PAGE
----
The notion of moral hazard, i.e., the ability of insured agents to affect the proba- bilities of insured events, was well known in the insurance profession.15 However, the insurance writers tended to look upon this phenomenon as a moral or ethical problem affecting their business.
Arrow (1963b) introduced this concept in the economic literature and argued that it led to a market failure because some insurance markets would not emerge due to moral hazard. Arrow was quite influenced by the moral connotation of the concept and looked for solutions involving changes of ethical attitudes. Pauly (1968) rejected this approach, by arguing that it was quite natural for agents to react to zero price—like demanding more health care if treatment was free— and that the noninsurability of some risks did not imply a market failure in that no proof was given of the superiority of public intervention faced with the same informational problems. Pauly (1974) and Helpman and Laffont (1975) showed that competitive insurance markets (with linear prices) were inefficient in the sense that an uninformed government could improve upon the free market outcome.
Spence and Zeckhauser (1971) looked for more sophisticated contracts (non- linear prices). They solved the maximization of the welfare of a representative agent with a break-even constraint for the insurance company and the moral haz- ard constraint that each agent chooses his level of self-protection optimally. When the self-protection variable is chosen before nature selects the states of nature (i.e., who has an accident, who does not), they obtained the moral hazard model with a continuum of agents and a break-even constraint. When the self-protection vari- able is chosen after nature selects the states of nature, they have both moral hazard and adverse selection, making the problem quite close to the Mirrlees optimal income tax problem (as already noted by Zeckhauser 1970).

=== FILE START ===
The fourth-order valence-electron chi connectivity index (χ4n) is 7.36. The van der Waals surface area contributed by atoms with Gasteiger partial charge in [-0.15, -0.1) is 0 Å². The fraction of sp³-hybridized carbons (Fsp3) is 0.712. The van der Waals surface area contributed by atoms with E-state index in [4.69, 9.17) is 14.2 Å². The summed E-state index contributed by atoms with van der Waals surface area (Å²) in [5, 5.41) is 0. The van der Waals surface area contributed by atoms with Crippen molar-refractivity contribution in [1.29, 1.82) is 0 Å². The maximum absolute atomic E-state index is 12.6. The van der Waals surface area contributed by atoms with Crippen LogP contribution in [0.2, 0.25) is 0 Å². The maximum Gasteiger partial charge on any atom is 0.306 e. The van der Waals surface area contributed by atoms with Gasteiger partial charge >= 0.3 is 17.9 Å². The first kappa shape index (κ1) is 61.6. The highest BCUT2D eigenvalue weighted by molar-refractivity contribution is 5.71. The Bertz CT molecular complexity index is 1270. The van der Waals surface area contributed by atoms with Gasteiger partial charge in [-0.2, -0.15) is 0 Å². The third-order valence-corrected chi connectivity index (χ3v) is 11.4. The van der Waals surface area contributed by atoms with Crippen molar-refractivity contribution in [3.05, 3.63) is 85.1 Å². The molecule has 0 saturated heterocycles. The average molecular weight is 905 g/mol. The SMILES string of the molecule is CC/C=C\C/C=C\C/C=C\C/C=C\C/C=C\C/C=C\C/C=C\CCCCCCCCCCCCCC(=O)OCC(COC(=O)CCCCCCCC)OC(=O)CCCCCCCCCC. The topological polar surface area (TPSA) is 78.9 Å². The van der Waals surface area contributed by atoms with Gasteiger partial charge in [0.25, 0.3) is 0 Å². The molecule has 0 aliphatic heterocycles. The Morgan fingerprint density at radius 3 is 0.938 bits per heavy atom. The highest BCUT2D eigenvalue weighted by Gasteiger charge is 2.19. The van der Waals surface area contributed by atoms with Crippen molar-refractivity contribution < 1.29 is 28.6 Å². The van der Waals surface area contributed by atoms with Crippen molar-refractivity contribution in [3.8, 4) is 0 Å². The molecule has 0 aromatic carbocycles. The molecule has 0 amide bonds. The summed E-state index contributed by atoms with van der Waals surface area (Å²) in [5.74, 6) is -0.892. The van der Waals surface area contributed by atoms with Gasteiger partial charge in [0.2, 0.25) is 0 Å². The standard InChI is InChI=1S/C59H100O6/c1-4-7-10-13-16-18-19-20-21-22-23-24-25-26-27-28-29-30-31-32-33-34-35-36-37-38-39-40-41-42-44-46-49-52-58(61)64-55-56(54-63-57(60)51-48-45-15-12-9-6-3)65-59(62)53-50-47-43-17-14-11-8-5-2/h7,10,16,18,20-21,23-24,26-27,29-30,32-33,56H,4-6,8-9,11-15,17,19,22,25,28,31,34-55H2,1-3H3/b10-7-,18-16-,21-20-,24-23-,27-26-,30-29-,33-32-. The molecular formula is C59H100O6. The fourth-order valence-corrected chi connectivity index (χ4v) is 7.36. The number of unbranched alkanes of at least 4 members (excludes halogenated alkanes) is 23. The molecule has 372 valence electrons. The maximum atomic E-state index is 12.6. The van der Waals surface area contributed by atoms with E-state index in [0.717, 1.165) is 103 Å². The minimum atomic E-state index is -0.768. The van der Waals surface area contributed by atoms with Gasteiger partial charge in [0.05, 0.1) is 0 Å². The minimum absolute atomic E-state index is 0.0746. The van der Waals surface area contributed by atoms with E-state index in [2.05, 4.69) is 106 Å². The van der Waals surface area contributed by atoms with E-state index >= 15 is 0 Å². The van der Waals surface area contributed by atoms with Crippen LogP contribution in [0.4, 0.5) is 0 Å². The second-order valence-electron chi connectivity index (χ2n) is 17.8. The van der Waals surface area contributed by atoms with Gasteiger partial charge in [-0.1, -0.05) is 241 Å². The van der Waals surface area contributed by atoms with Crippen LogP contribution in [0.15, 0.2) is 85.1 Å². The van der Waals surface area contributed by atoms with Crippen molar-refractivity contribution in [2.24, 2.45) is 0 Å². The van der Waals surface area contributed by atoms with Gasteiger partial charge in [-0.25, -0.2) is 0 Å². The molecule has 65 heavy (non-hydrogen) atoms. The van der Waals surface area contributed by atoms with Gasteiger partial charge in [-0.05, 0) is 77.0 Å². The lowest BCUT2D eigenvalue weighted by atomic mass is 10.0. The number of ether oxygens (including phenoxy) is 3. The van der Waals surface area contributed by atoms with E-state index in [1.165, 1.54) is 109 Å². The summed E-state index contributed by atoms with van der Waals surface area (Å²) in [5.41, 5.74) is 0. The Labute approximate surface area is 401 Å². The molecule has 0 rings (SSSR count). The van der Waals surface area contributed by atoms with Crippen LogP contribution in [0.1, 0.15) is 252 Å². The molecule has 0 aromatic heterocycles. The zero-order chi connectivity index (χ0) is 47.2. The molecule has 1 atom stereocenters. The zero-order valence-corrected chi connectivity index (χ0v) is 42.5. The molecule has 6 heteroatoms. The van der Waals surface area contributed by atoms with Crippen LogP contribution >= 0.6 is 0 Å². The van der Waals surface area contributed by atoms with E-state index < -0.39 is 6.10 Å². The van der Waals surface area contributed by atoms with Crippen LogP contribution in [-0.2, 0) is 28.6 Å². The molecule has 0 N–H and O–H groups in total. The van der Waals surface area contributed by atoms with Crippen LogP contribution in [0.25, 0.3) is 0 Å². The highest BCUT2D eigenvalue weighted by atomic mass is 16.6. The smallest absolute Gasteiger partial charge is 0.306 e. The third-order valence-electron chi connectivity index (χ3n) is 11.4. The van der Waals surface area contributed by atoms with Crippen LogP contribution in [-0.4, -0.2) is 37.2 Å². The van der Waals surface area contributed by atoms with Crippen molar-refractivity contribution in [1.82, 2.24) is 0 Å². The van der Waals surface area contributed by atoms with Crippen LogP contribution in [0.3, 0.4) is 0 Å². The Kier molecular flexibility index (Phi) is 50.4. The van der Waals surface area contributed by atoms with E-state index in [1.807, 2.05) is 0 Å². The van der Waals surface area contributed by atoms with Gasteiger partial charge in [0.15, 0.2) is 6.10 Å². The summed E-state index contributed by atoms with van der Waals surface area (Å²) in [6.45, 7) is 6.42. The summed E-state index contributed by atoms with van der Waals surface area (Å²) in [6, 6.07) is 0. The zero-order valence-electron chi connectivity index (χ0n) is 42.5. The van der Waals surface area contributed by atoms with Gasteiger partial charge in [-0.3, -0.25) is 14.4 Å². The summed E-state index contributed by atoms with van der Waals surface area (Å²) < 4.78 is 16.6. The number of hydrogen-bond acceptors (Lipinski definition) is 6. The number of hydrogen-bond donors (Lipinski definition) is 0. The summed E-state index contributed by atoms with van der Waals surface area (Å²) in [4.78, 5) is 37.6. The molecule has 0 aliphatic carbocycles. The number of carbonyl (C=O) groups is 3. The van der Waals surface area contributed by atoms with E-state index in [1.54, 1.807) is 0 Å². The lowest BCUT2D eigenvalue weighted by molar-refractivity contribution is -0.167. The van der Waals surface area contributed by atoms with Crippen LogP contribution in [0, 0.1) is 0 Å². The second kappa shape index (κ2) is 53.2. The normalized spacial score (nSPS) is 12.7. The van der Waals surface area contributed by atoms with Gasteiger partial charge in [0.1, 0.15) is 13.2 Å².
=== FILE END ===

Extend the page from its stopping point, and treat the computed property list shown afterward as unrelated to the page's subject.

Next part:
Ross (1973) expressed the pure principal-agent model with only moral hazard and an individual rationality constraint for the agent before it received its modern treatment in Mirrlees (1975), Guesnerie and Laffont (1979), Holmström (1979), Shavell (1979), and later in Grossman and Hart (1983).
The Pareto inefficiency of competitive insurance markets (with linear prices) with adverse selection was shown in Rothschild and Stiglitz (1976),18 and their successors studied various forms of competition in nonlinear tariffs. As in the case of moral hazard, one can also study the optimal nonlinear tariff, which maximizes the expected welfare of a population of agents having private information about their own risk characteristics.19 However, this problem was encountered earlier in the literature on price discrimination with quality replacing quantity.
Source: Laffont Jean-Jacques, Martimort David (2002), The Theory of Incentives: The Principal-Agent Model, Princeton University Press.